One site says the traditional method is to SPLICE them.  It warns that you should only do this with all-wool yarns, like real Shetland wool.  The reason is that splicing starts with unweaving the yarn a bit and that makes it weaker.  Why it works with Shetland or other all-wool yarns is that the hairs of the yarn hook onto each other and counteract the weakness.

IF you are using a two-ply yarn
unravel the yarn of your background color for about 2 inches and watch carefully to see which way the threads were wound together into the yarn.
You will have two thinner threads.  Cut one of them by half.
Unravel the yarn of your contrast color for about 2 inches and cut one of those.
Now wind the long end of the background color with the short end of the contrast color in the same direction as they were originally wound.  Clockwise or counterclockwise, wind them the same way.
Now do the same with the long end of the CONTRAST color and the short end of the background color.
Now spit on the ends, put the palms of your hands over them, and rub them to hackle the threads together.  (This is actually a mild felting.)

Here's the website that gives these instructions, and an alternate method.

The key with Fair Isle is that you will have no more than two colors in the row, if it's a REAL Fair Isle pattern.  So you can do this splicing at one side and then use a weaving technique I am going to show you soon to make sure that you don't have long loops on the inside of the pattern.  Because it's only two yarns, you won't end up with a bump on that side. Also you won't end up with little lumps like you would if you knotted the threads together.

Splicing is not discussed in Keitelson's book.  That's why I had to find a website that discussed it.

© Patricia Jo Heil, 2013-2018 All Rights Reserved

Tuesday, January 21, 2014

Garden -- not today, Mother Nature is throwing a tantrum

We're expecting at least 4 inches of snow, whipping winds, and temperatures falling so low the windchill will be minus 15. 

Unlike the last time we had temps this low, they will stay low into the weekend.

I can't stay out in temps like this, so I won't do anything in the garden.

I'll work on future posts for other pages (Fact-Checking the Torah and Bit at a Time Hebrew), and a quilt I started years ago (I think this is like the 12th quilt I've made lifetime), Chinese, and some indoor exercise because like I said, I will be losing the same amount of weight this year as last year.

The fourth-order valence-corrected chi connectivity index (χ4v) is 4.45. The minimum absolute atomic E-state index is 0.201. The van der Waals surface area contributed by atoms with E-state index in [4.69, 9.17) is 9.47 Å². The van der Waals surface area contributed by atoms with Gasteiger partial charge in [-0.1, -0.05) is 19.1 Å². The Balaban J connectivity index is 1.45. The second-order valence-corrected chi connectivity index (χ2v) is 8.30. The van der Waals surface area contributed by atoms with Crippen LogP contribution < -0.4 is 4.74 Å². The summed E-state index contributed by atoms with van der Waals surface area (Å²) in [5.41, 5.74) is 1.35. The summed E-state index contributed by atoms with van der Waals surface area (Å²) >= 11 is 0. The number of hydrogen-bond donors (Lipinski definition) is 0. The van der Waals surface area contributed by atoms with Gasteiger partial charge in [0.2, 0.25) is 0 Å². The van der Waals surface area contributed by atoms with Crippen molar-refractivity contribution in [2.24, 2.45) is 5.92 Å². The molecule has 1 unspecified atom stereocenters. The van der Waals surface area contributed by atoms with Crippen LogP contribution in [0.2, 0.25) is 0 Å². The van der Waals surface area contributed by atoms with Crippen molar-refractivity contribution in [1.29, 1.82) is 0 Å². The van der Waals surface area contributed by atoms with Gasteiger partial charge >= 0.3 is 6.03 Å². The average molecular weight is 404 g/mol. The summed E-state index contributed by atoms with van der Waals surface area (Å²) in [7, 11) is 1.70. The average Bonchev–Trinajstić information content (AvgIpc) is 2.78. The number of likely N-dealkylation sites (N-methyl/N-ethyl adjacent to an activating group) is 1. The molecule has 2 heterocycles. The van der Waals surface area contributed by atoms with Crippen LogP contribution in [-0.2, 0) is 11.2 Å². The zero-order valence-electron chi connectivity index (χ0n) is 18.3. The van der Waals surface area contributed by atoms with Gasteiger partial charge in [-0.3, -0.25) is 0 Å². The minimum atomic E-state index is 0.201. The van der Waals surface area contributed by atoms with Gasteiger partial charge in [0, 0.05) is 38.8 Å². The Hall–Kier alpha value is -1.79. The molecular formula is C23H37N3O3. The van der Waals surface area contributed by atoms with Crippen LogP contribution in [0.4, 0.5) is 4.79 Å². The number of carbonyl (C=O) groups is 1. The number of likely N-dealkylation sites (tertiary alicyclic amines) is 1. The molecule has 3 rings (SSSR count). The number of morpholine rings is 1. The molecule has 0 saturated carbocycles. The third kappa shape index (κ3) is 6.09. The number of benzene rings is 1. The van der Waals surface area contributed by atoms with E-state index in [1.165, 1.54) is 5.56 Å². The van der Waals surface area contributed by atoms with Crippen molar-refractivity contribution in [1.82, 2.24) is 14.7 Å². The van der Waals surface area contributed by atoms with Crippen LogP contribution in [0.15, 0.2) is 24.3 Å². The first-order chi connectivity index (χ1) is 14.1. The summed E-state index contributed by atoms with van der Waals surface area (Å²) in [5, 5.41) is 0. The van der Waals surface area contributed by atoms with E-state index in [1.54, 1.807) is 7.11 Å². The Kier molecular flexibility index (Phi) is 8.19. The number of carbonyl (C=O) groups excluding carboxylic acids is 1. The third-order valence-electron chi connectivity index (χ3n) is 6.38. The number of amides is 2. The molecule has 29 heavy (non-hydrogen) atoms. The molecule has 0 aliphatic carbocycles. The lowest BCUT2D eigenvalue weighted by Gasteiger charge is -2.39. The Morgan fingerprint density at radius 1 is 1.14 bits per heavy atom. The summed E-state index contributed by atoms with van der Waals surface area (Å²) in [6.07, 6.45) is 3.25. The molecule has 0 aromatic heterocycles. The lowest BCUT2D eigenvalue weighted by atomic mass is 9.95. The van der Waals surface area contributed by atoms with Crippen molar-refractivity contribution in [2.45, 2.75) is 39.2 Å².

At this point I have put out bird food and sealed up a draft with plastic trash bags and duct tape. 

Waiting.  Watching. 

© Patricia Jo Heil, 2013-2018 All Rights Reserved

Monday, January 20, 2014

Outdoors -- Another Harbinger

Yesterday I heard another harbinger of spring.

I heard a white-throated sparrow sing for the first time this year.  It's a high, very sweet, quiet song that just thrills me.

You can hear the song here:

The Keller recording sounds more like my bird.

Now for the down side.  These birds normally call between first light and actual dawn.  Plus you have to have bushes near the house and a reliable feeder.  When they get used to having a feeder, these birds will call as they approach it through the bushes.  That's what I heard yesterday right about 7 a.m.

I'm a morning person so it was no big deal being up that early, but it's also an attraction for getting up that early.  Start feeding birds and then try listening at the end of January through mid-summer when you don't have to go to work.  See if the sweetness of the song rewards you for the effort.

© Patricia Jo Heil, 2013-2018 All Rights Reserved

Sunday, January 19, 2014

DIY -- No Wok Needed

I'm sure a bunch of people just fainted because they can't imagine making stir-fry without a wok.

I've not only made stir-fry, I've made chao mian from somebody's Beijing granny's recipe, without using a wok.

Those of you renting those micro-efficiency apartments will love this because you don't have room to store both a wok and a frying pan.

So.  Get out your frying pan and put 1 tablespoon of oil per serving in it, set the burner on 3, and start chopping your veggies.  By the time you are done, the oil will be hot enough to fry them right.

You only need to fry them 5 minutes, then add 1/4 cup water and put the lid on the pan.  In 10 minutes the vegetables will be perfect.